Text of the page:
Victoria Nuland rebuts Russia Today's coverage of the Ukraine crisis and belittles the network's "tiny, tiny" audience in America.
America’s top diplomat for Europe denounced Russian state-media coverage of the Ukraine crisis on Tuesday and belittled the Kremlin’s propaganda efforts in the United States as fallacious and ineffective.
“All you have to do is look at RT’s tiny, tiny audience in the United States to understand what happens when you broadcast untruths in a media space that is full of dynamic, truthful opinion,” said Victoria Nuland, the assistant secretary of state for European and Eurasian affairs, referring to the Kremlin-backed global media company. “State-owned Russian media spews lies about who’s responsible for the violence [in Ukraine].”
Speaking at a Brookings Institution event in Washington, D.C., where advertisements promoting RT programming appear on numerous bus stops and public placards, Nuland rejected a journalist’s proposal to ban RT from broadcasting in the United States, saying, “We believe in freedom of speech, freedom of media in this country.“
“The question we ask Russians is, why are you so afraid of diversity of opinion in your own space?” Nuland added.
A spokesperson for the Russian Embassy in Washington did not respond to a request for comment.
In recent days, Russian media has gamely relayed the Kremlin line that the Ukrainian army is a “foreign legion” that represents NATO’s interests and that Kiev is responsible for a devastating rocket strike that killed 30 civilians in Mariupol — accusations Western nations categorically deny.
The battle for hearts and minds in Ukraine and Russia comes as fighting between the Ukrainian military and Russian-backed separatists has escalated dramatically in Ukraine’s east. On Monday, Jan. 26, Kiev declared a state of emergency in the rebel-held regions of Luhansk and Donetsk as separatists launched new offensives against Ukrainian forces, tearing to shreds any semblance of the cease-fire put in effect in September.
Both Barack Obama’s administration and Congress have expressed concern about the United States losing the propaganda battle in a divided Ukraine. Last year, Congress mandated additional aid for Russian-language broadcasting in Eastern Europe by Radio Free Europe/Radio Liberty and Voice of America to serve as counter-messaging to RT (formerly Russia Today) and other state-funded outlets.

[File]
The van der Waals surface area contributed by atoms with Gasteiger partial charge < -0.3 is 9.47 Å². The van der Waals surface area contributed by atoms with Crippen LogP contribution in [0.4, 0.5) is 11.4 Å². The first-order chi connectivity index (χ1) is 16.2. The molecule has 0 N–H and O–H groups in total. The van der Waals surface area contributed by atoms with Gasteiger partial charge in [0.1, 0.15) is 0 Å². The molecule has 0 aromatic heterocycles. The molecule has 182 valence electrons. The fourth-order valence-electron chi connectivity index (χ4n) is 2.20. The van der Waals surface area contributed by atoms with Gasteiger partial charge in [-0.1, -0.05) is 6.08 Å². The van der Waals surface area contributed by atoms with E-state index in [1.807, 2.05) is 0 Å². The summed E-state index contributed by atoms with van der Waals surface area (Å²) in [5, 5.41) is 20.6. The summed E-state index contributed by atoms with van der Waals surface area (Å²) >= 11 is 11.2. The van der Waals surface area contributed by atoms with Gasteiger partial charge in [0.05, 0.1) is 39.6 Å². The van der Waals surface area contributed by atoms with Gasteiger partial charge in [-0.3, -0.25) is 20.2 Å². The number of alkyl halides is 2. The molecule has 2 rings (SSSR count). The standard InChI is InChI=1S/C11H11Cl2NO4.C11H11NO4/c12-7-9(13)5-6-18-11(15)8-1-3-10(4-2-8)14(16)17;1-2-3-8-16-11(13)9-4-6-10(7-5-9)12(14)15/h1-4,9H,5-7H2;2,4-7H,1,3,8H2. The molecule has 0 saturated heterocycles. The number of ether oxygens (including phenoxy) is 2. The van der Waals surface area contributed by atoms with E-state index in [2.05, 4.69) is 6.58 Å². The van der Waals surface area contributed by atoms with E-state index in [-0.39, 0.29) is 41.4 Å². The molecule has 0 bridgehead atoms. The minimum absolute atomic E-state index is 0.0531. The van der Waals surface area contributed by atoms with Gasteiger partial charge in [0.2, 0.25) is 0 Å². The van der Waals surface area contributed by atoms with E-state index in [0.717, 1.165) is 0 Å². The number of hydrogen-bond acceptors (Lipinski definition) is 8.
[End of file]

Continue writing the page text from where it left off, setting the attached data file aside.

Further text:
Although Nuland correctly assessed RT’s modest broadcasting penetration in the United States — its ratings are minuscule despite the network’s cable reach of 85 million viewers — her remarks did underestimate the considerable influence of its website.
RT.com, which traffics in a kooky mix of anti-American conspiracy theories, Kremlin hagiography, and occasionally valid criticisms of U.S. policies, in 2013 became the first news channel to reach 1 billion views on YouTube, underscoring the virality of its alternative content and user-generated videos.
Still, the sharp downturn of the Russian economy amid plunging oil prices and newly imposed international sanctions has had an impact on some of the Kremlin’s heavily subsidized media arms. One of Russia’s largest state news agencies, TASS, will let go a quarter of its staff next month as government funding dries up. The news agency, which employs some 1,700 people, is also expected to cut employees’ salaries by 20 percent, according to the Moscow Times.
During Nuland’s speech, she also vowed to provide more funding for Ukraine as it attempts to clean up its famously corrupt government. “The U.S. will commit a billion dollars in new loan guarantees to help stabilize Ukraine this year along with a new IMF program, and will consider another billion dollars later in the year if Ukraine stays the reform course,” she said.
She also promised an increase in nonlethal military aid to the country. “Last year the United States committed $118 million in security assistance for Ukraine, and we have 120 million more in additional training and equipment on the way in 2015,” she said.
Many in Congress have lobbied the Obama administration to begin shipping weapons to Ukraine, arguing that it would raise the cost of Russian aggression. Others fear that shipping more weapons could escalate the crisis and invite further Russian belligerence.